But there is one additional, potentially interesting aspect of this opinion.  The physician who prescribed the generic version of the drug was, in fact, a citizen of Illinois.  Again, the court regarded this as a big fat So-what:  “The claim against the local doctor did not mention the manufacturer of Accutane, involved the generic product only, “comprises different time periods, and entails different injuries.”  Swell.  But we must admit that as we read the final portion of the Livingston opinion, we were haunted by a spectre.  It is very, very nice that the bottom line of Livingston is that the prescription of a generic drug in Illinois did not create personal jurisdiction over the brand defendant. For a moment, though, a terrible dread wormed its way into our brain-pan.  We alluded above to the fact that Illinois is the home of some awful personal jurisdiction opinions.  Illinois has also been crazy-bad on the issue of innovator liability.  One might have feared that an Illinois court might contrive to find a way to merge innovator liability with the “arise out of”/”related to” prong of specific jurisdiction and thereby keep the case in Illinois. If a branded company can be on the hook for injury allegedly caused by a generic, why not require the branded company come to the forum where the generic was consumed.  An utterly crazy syllogism is at work there.  But Illinois is the one jurisdiction batty enough (well, along with California) to throw out all of tort and jurisdictional law on grounds of foreseeability and misplaced judicial compassion.  Such an outrageous opinion would have made the judicial sky fall. Mercifully, that did not happen in the Livingston case.  Indeed, now defendants have a precedent to argue that it never should.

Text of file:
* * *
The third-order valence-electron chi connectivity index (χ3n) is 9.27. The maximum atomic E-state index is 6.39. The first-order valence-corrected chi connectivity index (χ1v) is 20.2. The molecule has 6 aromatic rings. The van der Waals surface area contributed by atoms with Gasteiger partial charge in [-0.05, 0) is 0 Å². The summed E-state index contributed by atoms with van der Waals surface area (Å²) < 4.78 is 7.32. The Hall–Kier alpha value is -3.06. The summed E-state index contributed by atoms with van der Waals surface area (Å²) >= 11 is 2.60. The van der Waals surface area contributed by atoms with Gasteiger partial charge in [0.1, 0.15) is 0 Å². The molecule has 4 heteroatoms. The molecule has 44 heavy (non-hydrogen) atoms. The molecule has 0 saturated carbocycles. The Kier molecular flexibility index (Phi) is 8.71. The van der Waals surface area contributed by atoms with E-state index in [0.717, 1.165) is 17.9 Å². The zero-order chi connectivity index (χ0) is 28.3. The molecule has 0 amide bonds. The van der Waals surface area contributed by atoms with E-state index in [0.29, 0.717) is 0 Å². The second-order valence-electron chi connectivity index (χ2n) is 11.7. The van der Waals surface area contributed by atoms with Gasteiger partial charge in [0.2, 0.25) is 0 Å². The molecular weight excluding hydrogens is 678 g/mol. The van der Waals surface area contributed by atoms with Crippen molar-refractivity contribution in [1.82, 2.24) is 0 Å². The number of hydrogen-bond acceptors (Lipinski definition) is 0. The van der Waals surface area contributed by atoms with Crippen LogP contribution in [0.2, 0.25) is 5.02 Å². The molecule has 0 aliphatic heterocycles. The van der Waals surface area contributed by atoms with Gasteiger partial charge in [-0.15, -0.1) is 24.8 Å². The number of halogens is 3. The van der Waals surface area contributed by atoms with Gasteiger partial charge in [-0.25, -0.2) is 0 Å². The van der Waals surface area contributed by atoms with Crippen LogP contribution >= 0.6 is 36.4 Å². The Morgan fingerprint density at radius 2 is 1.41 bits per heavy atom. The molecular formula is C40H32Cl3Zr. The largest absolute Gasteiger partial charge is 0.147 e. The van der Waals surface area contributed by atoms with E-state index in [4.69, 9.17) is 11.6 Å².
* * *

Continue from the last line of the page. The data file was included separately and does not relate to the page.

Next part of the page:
We offer a tip of the cyber-cap to the winning lawyers, a defense all-star team including longtime friend-of-the-blog Michael Imbroscio (Covington), as well as Colleen Hennessey (Peabody), and Sherri Arrigo (Donohue Brown).

Several decisions since the beginning of the year, and two appellate rulings in the last couple of weeks, highlight another aspect of Bristol-Myers Squibb Co. v. Superior Court, 137 S. Ct. 1773 (2017) (“BMS”), that should be valuable to defendants.  BMS – which dealt with what the Court called “case-linked” (also known as “specific”) personal jurisdiction, had some choice things to say about what kind of forum-related contacts suffice to confer jurisdiction.

Under BMS, case-linked jurisdiction “must “arise out of or relate to the defendant’s contacts with the forum.”  Id. at 1780 (internal quotes omitted) (emphasis original).  Where the “relevant conduct occurred entirely” out of state, “the mere fact that this conduct affected plaintiffs with connections to the forum state did not suffice to authorize jurisdiction.”  Id. (internal quotes omitted) (emphasis original).  Without a plaintiff/case-specific factual hook, “specific jurisdiction is lacking regardless of the extent of a defendant’s unconnected activities in the State.”  Id.